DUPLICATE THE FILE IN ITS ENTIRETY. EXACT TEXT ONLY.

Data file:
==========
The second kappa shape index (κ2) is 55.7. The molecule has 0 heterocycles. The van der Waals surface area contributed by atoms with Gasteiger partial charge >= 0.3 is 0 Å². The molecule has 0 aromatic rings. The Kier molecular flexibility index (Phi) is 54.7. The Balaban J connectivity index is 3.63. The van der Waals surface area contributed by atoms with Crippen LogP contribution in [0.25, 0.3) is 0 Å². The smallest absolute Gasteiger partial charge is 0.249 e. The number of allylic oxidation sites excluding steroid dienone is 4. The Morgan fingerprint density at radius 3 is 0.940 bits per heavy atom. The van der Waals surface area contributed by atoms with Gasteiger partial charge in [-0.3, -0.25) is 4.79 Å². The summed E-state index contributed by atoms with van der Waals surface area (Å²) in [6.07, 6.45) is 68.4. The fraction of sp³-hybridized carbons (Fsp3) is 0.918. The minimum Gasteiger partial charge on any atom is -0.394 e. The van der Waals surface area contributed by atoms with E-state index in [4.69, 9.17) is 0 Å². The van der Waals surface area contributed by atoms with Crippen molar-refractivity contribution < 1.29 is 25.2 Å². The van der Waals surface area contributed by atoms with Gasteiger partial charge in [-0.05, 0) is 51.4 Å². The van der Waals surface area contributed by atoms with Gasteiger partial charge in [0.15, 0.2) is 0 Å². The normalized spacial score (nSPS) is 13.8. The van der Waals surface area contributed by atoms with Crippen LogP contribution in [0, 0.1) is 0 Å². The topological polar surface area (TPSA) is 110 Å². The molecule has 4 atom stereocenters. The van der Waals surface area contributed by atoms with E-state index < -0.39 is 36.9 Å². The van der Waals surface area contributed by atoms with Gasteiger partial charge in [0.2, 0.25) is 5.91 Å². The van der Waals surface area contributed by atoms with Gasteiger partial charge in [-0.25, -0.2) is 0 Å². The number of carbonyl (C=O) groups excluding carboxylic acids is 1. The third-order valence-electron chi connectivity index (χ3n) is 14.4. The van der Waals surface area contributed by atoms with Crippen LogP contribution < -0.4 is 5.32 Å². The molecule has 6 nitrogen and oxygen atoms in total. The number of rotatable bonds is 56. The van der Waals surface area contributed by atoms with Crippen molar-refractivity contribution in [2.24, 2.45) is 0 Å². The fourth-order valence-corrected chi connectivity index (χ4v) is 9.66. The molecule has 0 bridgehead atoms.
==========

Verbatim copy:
The second kappa shape index (κ2) is 55.7. The molecule has 0 heterocycles. The van der Waals surface area contributed by atoms with Gasteiger partial charge >= 0.3 is 0 Å². The molecule has 0 aromatic rings. The Kier molecular flexibility index (Phi) is 54.7. The Balaban J connectivity index is 3.63. The van der Waals surface area contributed by atoms with Crippen LogP contribution in [0.25, 0.3) is 0 Å². The smallest absolute Gasteiger partial charge is 0.249 e. The number of allylic oxidation sites excluding steroid dienone is 4. The Morgan fingerprint density at radius 3 is 0.940 bits per heavy atom. The van der Waals surface area contributed by atoms with Gasteiger partial charge in [-0.3, -0.25) is 4.79 Å². The summed E-state index contributed by atoms with van der Waals surface area (Å²) in [6.07, 6.45) is 68.4. The fraction of sp³-hybridized carbons (Fsp3) is 0.918. The minimum Gasteiger partial charge on any atom is -0.394 e. The van der Waals surface area contributed by atoms with E-state index in [4.69, 9.17) is 0 Å². The van der Waals surface area contributed by atoms with Crippen molar-refractivity contribution < 1.29 is 25.2 Å². The van der Waals surface area contributed by atoms with Gasteiger partial charge in [-0.05, 0) is 51.4 Å². The van der Waals surface area contributed by atoms with Gasteiger partial charge in [0.15, 0.2) is 0 Å². The normalized spacial score (nSPS) is 13.8. The van der Waals surface area contributed by atoms with Crippen LogP contribution in [0, 0.1) is 0 Å². The topological polar surface area (TPSA) is 110 Å². The molecule has 4 atom stereocenters. The van der Waals surface area contributed by atoms with E-state index < -0.39 is 36.9 Å². The van der Waals surface area contributed by atoms with Gasteiger partial charge in [0.2, 0.25) is 5.91 Å². The van der Waals surface area contributed by atoms with Gasteiger partial charge in [-0.25, -0.2) is 0 Å². The number of carbonyl (C=O) groups excluding carboxylic acids is 1. The third-order valence-electron chi connectivity index (χ3n) is 14.4. The van der Waals surface area contributed by atoms with Crippen LogP contribution < -0.4 is 5.32 Å². The molecule has 6 nitrogen and oxygen atoms in total. The number of rotatable bonds is 56. The van der Waals surface area contributed by atoms with Crippen molar-refractivity contribution in [2.24, 2.45) is 0 Å². The fourth-order valence-corrected chi connectivity index (χ4v) is 9.66. The molecule has 0 bridgehead atoms.